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A hydrogen future

40w ago

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With the fate of the internal combustion engine seemingly sealed, more and more buyers are making the switch to electric cars. Tax incentives, cheap running costs, and the smug feeling of saving the planet seem to be consumers’ main motives. So why is the potentially cleaner option of hydrogen being left behind?

Hydrogen cars run on electric motors like a conventional electric car, but the electric motors are powered by a chemical reaction between hydrogen and oxygen within a fuel cell. The only thing coming out of the exhaust pipe is water vapour and they can be filled up in just a few minutes at a conventional-looking pump, while range is anything between 250 and 400 miles depending on the car. This means no range anxiety and no waiting around while your car slowly charges. So what is holding hydrogen cars back?

The new hydrogen-powered Toyota Mirai

Well first of all, there’s the small issue of actually producing the stuff. While hydrogen may be the most abundant substance in the universe, getting it into your fuel tank is, for now at least, actually pretty tricky. At the moment the most common way of extracting hydrogen is through steam methane reformation – 1000°C steam is used to heat natural gas which eventually separates the various elements, including hydrogen – but an extra-green method to extract hydrogen from biomass is currently being researched.

As easy as filling up with petrol

This will bring the typical hydrogen car’s life-cycle emissions down to around 60g/km, roughly half that of an electric car, even when charged from a renewable source. The lithium-ion batteries used by electric cars are very energy-intensive, and the manufacturing process produces vast amounts of CO2.

The next big thing holding back hydrogen fuel cell vehicles is infrastructure. Currently there are over 5000 electric car charging points in the UK but fewer than 20 hydrogen filling points, although big energy companies like Shell plan to build more in existing stations. And while Toyota does have hydrogen models available to buy, no one will buy one if they can’t fill it up.

That being said, most major manufacturers are already developing their own hydrogen vehicles and London’s Met Police currently have a fleet of Toyota Mirais patrolling the city. However, as with all cutting edge technology, fuel cell vehicles (FCVs) are quite pricey. Very pricey in fact – a new Toyota Mirai (the only mass-production FCV on sale in the UK) starts at over £65,000 although prices will eventually come down as more cars are brought to market.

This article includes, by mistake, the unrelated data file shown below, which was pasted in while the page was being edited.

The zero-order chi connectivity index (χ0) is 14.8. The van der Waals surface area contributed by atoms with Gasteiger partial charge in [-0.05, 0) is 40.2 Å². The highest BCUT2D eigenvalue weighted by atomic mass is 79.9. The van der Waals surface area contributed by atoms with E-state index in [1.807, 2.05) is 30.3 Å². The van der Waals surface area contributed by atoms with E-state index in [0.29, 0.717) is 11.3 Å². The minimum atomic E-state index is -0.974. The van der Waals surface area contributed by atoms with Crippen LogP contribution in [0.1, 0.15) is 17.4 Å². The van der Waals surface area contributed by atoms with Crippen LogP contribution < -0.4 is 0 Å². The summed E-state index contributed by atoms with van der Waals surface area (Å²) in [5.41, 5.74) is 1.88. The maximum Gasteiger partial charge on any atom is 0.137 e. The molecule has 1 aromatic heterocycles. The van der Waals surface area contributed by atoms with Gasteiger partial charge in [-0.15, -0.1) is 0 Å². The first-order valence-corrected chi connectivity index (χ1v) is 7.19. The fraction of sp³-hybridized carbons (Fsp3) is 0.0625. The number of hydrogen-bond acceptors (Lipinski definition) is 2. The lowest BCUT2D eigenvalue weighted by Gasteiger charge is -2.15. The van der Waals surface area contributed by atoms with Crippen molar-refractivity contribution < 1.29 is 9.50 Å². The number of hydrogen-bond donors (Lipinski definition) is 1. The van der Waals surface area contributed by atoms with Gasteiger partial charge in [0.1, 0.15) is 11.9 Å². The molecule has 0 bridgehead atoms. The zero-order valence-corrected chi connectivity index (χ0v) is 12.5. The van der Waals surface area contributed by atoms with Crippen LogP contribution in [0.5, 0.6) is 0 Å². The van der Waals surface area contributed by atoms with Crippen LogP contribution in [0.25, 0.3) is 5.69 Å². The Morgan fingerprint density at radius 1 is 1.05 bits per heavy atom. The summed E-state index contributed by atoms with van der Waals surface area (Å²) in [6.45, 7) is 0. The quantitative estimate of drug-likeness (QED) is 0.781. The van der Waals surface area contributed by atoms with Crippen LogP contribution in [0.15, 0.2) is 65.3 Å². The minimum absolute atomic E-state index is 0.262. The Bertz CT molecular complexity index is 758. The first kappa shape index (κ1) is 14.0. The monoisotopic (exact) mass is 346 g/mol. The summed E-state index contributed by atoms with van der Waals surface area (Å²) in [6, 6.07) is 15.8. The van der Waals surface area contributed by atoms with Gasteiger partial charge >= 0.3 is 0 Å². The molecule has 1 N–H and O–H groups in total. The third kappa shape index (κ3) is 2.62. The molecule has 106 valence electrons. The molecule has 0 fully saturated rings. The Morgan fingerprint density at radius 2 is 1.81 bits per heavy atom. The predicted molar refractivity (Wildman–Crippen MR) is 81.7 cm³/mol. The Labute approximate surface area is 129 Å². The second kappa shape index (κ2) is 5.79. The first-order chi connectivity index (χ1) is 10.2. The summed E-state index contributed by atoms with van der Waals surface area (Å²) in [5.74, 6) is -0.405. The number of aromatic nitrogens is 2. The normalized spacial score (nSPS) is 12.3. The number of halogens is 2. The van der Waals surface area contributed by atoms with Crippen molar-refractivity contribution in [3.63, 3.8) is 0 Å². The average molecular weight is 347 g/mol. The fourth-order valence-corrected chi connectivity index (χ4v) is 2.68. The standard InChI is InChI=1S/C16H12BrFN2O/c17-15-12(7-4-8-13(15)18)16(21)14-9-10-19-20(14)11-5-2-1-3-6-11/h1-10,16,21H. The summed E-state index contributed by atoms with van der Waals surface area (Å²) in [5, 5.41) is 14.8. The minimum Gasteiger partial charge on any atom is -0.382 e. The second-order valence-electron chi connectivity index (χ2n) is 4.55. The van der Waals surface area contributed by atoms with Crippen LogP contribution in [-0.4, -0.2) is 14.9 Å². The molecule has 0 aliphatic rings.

A Met Police Mirai

So, for now at least, electric cars still make more sense than FCVs – they’re readily available, they can be found in various body styles at various budgets, and the range is more than acceptable for most commuters. But hydrogen cars will soon be a viable alternative – they’re true zero-emission vehicles that already have lower CO2 lifecycles than most electric cars, and that will be reduced further by biomass extraction.

So how do hydrogen fuel cell vehicles fit in alongside EVs?

Speaking to Claire Sayles (General Manager Sales and Marketing at Shell) about the competition between EVs and FCVs, she said: “We believe both battery electric vehicles and hydrogen fuel cell electric vehicles have the potential to be an important part of a low-carbon transport system. They both help reduce emissions and address air pollution while offering convenience for motorists. Road transport will require a mixture of different fuel options to meet growing demand for mobility in a low-carbon world, which includes both hydrogen fuel cells and EVs.

“Alongside building hydrogen infrastructure, Shell is also providing charging points and services to serve the growing number of customers driving electric vehicles. We’re committed to delivering a range of fuels to UK drivers, as new technologies evolve to co-exist with traditional transport fuels, so we don’t see one replacing the other at this stage.”

And what about the future of the internal combustion engine?

“We believe different fuels and engines will develop and co-exist to meet the growing demand for mobility with lower emissions. This means that for the foreseeable future, internal combustion vehicles (ICV) will likely live alongside Electric and Hydrogen Fuel Cell vehicles, especially as infrastructure for new energies grows and costs are reduced.”

It is unlikely FCVs will ever replace electric cars, but with the infrastructure improving all the time, a future where hydrogen-powered cars are selling in EV numbers might not be far away.

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